GET YOUR FACTS STRAIGHT AND STOP PUBLISHING LIES LIKE THE ONE ON GRACIE JIU JITSU WHICH IS THE BIGGEST FRAUD IN THE HISTORY OF MARTIAL ARTS. TRY YOUR GRACIE JIU JITSU ON ME, A REAL ASIAN, AND ANY OF YOUR GRACIE GAY BUDDIES, THEY WOULD BE ANNIHILATED!

THIS IS AN IDIOTIC BLOG YOU IDIOTS FORMED...SORRY BUNCH OF FALSE MARTIAL ARTISTS...I HAVE 38 YRS IN MY BELT...KISS MY ASS!

4:36 AM  
Blogger Xuan Qong said...

Ha Ha Ha!! Well done Mujibur :) You obviously rattled mister Asian Fighter's cage who it seems has very little control over his own venum and hatred, let alone his ignorance and desire to brag.

It is obvious to any historian that martial arts are derived from many origins however it is even more obvious that any 'Buddhist' martial art (to which Shifu Nagaboshi is referring not simply Kung Fu) has origins in India or it would not be a Buddhist martial art! Of course given China's size and position on the world stage it is patently obviousthat Chinese martial arts have had many cultural influences, Buddhism most definatley being one of the most prollific.

Also given that the year 221 BC is commonly used as the date when China became unified it is difficult to know what culture Asian Fighter is referring to when he says that 'Kung Fu is from China from its very beginnings 6000 years ago' Especially as the cultural history of the region only really begins to be identified properly with the finding of turtle shells with ancient Chinese writing from the Shang Dynasty (??) having been carbon dated to around 1500 BC. You have to ask the question of what kind of blinkered history poor Asian Fighter is 'emotionally' tied to.

It is also patently obvious that his words are corrupt by the way he libels people like Terry Dukes (Shifu Nagaboshi Tomio) and others who he has never met. From what I have read by Nagaboshi Tomio his research recorded in his books and essays over a period of more than 40 years highlighted the Buddhist underpinnings to many present day martial arts. He was never blinkered (like this Asian Fighter) to make an assumption that all martial arts in China or elsewhere in the world had one single source.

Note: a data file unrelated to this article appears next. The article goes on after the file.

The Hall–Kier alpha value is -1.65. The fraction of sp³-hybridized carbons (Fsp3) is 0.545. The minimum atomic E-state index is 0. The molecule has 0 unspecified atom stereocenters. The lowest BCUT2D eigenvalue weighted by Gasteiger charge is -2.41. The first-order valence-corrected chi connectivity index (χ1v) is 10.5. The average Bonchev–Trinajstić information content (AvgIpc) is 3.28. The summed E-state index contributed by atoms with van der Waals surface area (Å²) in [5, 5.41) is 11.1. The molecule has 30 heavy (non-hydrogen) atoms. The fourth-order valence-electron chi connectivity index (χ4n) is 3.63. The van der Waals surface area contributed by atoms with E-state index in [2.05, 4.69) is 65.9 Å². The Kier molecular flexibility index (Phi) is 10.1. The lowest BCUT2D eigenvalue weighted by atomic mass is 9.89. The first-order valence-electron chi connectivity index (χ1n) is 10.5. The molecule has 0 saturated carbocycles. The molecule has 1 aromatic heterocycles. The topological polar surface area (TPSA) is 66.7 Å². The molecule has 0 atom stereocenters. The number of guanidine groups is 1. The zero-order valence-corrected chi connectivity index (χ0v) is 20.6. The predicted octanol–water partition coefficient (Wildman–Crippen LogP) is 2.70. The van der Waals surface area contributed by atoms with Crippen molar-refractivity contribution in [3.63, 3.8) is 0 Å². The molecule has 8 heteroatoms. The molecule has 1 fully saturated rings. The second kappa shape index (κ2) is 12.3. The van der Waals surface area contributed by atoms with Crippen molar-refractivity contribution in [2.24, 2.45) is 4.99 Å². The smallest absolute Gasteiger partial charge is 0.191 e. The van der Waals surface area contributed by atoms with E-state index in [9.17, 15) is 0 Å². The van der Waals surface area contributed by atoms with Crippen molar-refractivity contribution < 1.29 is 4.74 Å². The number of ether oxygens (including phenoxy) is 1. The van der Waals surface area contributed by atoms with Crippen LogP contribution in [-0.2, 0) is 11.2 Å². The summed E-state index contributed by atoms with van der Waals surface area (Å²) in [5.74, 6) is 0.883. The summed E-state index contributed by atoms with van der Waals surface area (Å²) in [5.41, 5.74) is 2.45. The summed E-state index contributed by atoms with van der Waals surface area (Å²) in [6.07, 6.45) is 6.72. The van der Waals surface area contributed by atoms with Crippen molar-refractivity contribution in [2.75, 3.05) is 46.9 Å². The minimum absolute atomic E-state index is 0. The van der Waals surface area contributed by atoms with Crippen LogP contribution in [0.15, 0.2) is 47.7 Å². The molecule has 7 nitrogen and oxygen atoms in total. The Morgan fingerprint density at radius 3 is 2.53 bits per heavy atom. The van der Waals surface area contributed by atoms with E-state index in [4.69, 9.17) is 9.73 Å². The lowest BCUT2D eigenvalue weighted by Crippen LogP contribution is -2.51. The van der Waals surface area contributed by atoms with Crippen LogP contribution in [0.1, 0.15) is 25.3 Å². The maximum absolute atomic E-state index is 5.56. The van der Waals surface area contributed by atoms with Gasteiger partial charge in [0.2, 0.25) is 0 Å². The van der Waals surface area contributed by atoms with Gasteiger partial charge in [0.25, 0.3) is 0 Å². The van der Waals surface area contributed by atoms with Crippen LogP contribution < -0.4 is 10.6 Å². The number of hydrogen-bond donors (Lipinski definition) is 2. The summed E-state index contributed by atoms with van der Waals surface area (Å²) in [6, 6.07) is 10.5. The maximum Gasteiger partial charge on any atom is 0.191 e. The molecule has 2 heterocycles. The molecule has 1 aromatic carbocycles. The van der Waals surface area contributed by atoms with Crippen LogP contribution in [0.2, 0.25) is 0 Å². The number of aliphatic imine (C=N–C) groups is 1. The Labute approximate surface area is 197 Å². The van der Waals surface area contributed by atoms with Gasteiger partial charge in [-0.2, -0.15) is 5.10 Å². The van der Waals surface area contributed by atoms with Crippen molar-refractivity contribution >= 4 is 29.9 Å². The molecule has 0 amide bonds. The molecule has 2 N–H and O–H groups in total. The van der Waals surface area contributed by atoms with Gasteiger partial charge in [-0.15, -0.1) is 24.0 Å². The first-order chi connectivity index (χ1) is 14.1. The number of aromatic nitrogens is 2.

However it is quite obvious from many historical texts that Chinese martial arts (who have affiliations to Buddhism) have origins in India. The most popular records are those of of Bodhidharma the 28th Patriarch of Buddhism in India, and the first Patriarch in China. Bodhidharma is traditionally held to be the founder of the Chaan school of Buddhism (known in Japan and the West as Zen), and the Shaolin school of Chinese martial arts. Bodhidharma is well known for teaching the ailing monks of Shaolin the moving arts, having also like the Buddha been taught the warrior arts of the Kshatrya caste in his home country of India.

The earliest reliable evidence of Buddhist monks engaging in military action, and therefore possibly using martial arts skills, is the celebrated attack on Wang Shih-ch'ung's forces, in support of the Tang forces of Li Shill-min, in 621 CE. Memorial tablets recording this and other military exploits of Shaolin monks are still preserved today. (DEMIEVILLE 1973, pp. 275-79)

Terry Dukes' sensible observation that many martial arts movements in China, Korea and Japan are derived from Buddhist 'mudra' (signs of the hand) are clearly not just his own fanciful ideas (as some like to suggest) as these mudras can be seen all over China in surviving Buddhist paintings and statues of Buddhas. Evidence is even greater in Buddhist temple guardians who are traditionally depicted in warrior like poses performing mudras which are easily recognised as martial arts movements. Just to give a coupleof examples: the well known Buddhist mudra 'abhaya mudra', the 'mudra of fearlessness' which the Buddha is recorded as using to subdue a charging elephant, can be seen in many martial arts as it is a type of inner circling knife hand. 'Bhumisparsa mudra' the mudra of calling the earth to witness is depicted in images of temple guardians as a gesture of surpressing enemies of Buddhism. However these examples are just two of many that can be uncovered by any discerning martial arts enquirer.